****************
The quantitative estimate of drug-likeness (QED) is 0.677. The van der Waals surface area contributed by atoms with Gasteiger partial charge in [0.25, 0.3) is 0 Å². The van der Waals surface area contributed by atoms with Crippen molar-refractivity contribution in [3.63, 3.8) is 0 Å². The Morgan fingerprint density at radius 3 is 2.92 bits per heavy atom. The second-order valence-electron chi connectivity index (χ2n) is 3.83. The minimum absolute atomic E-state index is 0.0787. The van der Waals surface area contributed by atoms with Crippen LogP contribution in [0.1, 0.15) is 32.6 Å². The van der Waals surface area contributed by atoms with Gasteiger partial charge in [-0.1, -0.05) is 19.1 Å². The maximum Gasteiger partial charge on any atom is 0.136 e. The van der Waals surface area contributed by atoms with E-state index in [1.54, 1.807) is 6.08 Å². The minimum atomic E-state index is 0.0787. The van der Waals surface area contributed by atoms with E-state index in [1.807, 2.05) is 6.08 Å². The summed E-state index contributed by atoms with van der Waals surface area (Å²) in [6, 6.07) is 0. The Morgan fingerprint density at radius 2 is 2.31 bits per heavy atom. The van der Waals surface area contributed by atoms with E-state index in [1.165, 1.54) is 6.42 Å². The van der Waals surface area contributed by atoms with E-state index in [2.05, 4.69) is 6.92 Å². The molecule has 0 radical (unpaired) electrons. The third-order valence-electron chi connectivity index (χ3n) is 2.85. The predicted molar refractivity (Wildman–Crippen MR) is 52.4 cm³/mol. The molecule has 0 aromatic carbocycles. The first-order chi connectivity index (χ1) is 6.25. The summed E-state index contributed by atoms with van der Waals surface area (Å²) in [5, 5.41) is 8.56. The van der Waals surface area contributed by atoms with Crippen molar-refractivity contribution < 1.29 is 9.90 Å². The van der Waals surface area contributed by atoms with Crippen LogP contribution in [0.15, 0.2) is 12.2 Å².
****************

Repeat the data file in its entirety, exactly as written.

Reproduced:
The quantitative estimate of drug-likeness (QED) is 0.677. The van der Waals surface area contributed by atoms with Gasteiger partial charge in [0.25, 0.3) is 0 Å². The van der Waals surface area contributed by atoms with Crippen molar-refractivity contribution in [3.63, 3.8) is 0 Å². The Morgan fingerprint density at radius 3 is 2.92 bits per heavy atom. The second-order valence-electron chi connectivity index (χ2n) is 3.83. The minimum absolute atomic E-state index is 0.0787. The van der Waals surface area contributed by atoms with Crippen LogP contribution in [0.1, 0.15) is 32.6 Å². The van der Waals surface area contributed by atoms with Gasteiger partial charge in [-0.1, -0.05) is 19.1 Å². The maximum Gasteiger partial charge on any atom is 0.136 e. The van der Waals surface area contributed by atoms with E-state index in [1.54, 1.807) is 6.08 Å². The minimum atomic E-state index is 0.0787. The van der Waals surface area contributed by atoms with E-state index in [1.807, 2.05) is 6.08 Å². The summed E-state index contributed by atoms with van der Waals surface area (Å²) in [6, 6.07) is 0. The Morgan fingerprint density at radius 2 is 2.31 bits per heavy atom. The van der Waals surface area contributed by atoms with E-state index in [1.165, 1.54) is 6.42 Å². The van der Waals surface area contributed by atoms with E-state index in [2.05, 4.69) is 6.92 Å². The molecule has 0 radical (unpaired) electrons. The third-order valence-electron chi connectivity index (χ3n) is 2.85. The predicted molar refractivity (Wildman–Crippen MR) is 52.4 cm³/mol. The molecule has 0 aromatic carbocycles. The first-order chi connectivity index (χ1) is 6.25. The summed E-state index contributed by atoms with van der Waals surface area (Å²) in [5, 5.41) is 8.56. The van der Waals surface area contributed by atoms with Crippen molar-refractivity contribution < 1.29 is 9.90 Å². The van der Waals surface area contributed by atoms with Crippen LogP contribution in [0.15, 0.2) is 12.2 Å².